Tim Kelsey, NHS England’s National Director for Patients and Information, has announced he will be leaving the organisation to take up a new position in Australia.
He will be taking the lead at Telstra Health, a division of Australia’s leading telecommunications provider, where he will be overseeing the development of a new digital and mobile solution for patients, professionals and citizens around the world.
He led work on data and technology and patient and public participation and communications, including the controversial care.data scheme.
Curiously, any mention of care.data itself has been omitted from the official NHS England statement announcing Kelsey’s departure, but it does reference a number of other successful projects he played a part in.
It notes that April saw England become the first country in the world to enable citizens to book online appointments with their GP, order prescriptions and access their medical record.
Kelsey also played a part in a project that allows more than 70% of ambulance services able to access GP records in real time in emergency situations.
Last month, the National Information Board, chaired by Kelsey, launched an initiative which will support all parts of the health and care services to be paper free at the point of care by 2020.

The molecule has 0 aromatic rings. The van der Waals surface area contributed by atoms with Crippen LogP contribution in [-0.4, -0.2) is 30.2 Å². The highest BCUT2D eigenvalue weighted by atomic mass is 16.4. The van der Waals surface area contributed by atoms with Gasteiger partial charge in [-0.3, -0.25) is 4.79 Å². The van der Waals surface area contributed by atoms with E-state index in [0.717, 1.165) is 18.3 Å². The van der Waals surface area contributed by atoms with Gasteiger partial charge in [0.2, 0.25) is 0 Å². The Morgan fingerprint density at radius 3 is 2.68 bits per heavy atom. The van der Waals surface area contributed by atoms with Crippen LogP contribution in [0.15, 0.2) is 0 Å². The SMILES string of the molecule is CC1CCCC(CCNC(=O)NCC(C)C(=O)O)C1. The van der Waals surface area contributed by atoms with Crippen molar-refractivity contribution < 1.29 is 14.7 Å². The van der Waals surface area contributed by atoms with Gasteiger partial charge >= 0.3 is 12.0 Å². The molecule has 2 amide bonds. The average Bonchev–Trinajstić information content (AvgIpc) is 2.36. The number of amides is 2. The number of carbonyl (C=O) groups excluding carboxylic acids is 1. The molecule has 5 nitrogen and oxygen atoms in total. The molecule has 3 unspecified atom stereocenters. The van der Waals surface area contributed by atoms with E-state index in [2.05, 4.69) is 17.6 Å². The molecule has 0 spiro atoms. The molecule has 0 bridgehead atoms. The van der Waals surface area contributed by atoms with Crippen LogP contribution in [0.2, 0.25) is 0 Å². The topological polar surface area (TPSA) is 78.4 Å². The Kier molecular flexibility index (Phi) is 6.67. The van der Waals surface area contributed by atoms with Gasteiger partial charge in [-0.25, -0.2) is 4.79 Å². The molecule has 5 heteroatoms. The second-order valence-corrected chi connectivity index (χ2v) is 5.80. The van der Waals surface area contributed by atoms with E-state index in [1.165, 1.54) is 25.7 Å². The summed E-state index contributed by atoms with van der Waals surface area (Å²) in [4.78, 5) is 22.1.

“It has been an enormous privilege to work with such talented and committed colleagues at NHS England and across the wider health and care service,” Kelsey claimed.
“Together we have made the case for a digitally-enabled NHS in which patients are encouraged to participate. Over the last three years we have made significant progress on turning that aspiration into reality.
“Our NHS must support patients, citizens and those who serve them which much better access to the information revolution that has transformed so much of the rest of our lives. This is a human imperative: to put data and technology to work to empower people to take control, when they want to and shape the care they need,” he added.
Kelsey is set to leave NHS England at the end of December, when he will move from the UK and begin his work in Australia.
He is expected to observe a six-month ‘cooling off’ period until 1st July 2016 before engaging in any business activity with the NHS.